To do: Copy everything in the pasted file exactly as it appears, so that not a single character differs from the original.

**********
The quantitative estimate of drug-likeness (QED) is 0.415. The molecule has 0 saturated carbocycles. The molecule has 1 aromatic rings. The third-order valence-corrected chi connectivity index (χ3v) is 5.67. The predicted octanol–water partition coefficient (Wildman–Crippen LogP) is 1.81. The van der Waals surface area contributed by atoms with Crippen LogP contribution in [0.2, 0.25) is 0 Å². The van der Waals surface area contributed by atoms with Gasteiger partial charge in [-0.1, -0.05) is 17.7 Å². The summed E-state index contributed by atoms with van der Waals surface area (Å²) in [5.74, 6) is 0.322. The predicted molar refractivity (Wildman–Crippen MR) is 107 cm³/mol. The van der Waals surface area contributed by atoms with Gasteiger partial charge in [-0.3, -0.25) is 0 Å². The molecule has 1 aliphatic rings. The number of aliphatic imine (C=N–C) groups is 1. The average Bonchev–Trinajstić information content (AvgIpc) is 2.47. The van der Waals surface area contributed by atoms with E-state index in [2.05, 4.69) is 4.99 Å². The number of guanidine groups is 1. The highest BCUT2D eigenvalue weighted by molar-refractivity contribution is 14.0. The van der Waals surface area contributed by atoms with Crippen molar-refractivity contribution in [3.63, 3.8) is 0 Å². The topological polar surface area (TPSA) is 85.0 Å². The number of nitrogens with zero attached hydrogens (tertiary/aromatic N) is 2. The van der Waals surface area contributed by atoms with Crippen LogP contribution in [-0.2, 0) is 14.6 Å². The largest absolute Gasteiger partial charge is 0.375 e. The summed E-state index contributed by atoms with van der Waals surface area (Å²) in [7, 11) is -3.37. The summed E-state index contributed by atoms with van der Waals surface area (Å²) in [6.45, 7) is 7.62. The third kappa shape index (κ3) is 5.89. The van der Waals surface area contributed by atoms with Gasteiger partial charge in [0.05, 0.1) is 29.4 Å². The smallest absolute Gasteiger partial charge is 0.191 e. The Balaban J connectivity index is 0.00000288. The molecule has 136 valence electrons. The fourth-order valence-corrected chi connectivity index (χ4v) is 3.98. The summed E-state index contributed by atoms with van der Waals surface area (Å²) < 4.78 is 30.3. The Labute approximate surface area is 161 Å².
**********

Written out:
The quantitative estimate of drug-likeness (QED) is 0.415. The molecule has 0 saturated carbocycles. The molecule has 1 aromatic rings. The third-order valence-corrected chi connectivity index (χ3v) is 5.67. The predicted octanol–water partition coefficient (Wildman–Crippen LogP) is 1.81. The van der Waals surface area contributed by atoms with Crippen LogP contribution in [0.2, 0.25) is 0 Å². The van der Waals surface area contributed by atoms with Gasteiger partial charge in [-0.1, -0.05) is 17.7 Å². The summed E-state index contributed by atoms with van der Waals surface area (Å²) in [5.74, 6) is 0.322. The predicted molar refractivity (Wildman–Crippen MR) is 107 cm³/mol. The van der Waals surface area contributed by atoms with Gasteiger partial charge in [-0.3, -0.25) is 0 Å². The molecule has 1 aliphatic rings. The number of aliphatic imine (C=N–C) groups is 1. The average Bonchev–Trinajstić information content (AvgIpc) is 2.47. The van der Waals surface area contributed by atoms with E-state index in [2.05, 4.69) is 4.99 Å². The number of guanidine groups is 1. The highest BCUT2D eigenvalue weighted by molar-refractivity contribution is 14.0. The van der Waals surface area contributed by atoms with Crippen molar-refractivity contribution in [3.63, 3.8) is 0 Å². The topological polar surface area (TPSA) is 85.0 Å². The number of nitrogens with zero attached hydrogens (tertiary/aromatic N) is 2. The van der Waals surface area contributed by atoms with Crippen LogP contribution in [-0.2, 0) is 14.6 Å². The largest absolute Gasteiger partial charge is 0.375 e. The summed E-state index contributed by atoms with van der Waals surface area (Å²) in [7, 11) is -3.37. The summed E-state index contributed by atoms with van der Waals surface area (Å²) in [6.45, 7) is 7.62. The third kappa shape index (κ3) is 5.89. The van der Waals surface area contributed by atoms with Gasteiger partial charge in [0.05, 0.1) is 29.4 Å². The smallest absolute Gasteiger partial charge is 0.191 e. The Balaban J connectivity index is 0.00000288. The molecule has 136 valence electrons. The fourth-order valence-corrected chi connectivity index (χ4v) is 3.98. The summed E-state index contributed by atoms with van der Waals surface area (Å²) < 4.78 is 30.3. The Labute approximate surface area is 161 Å².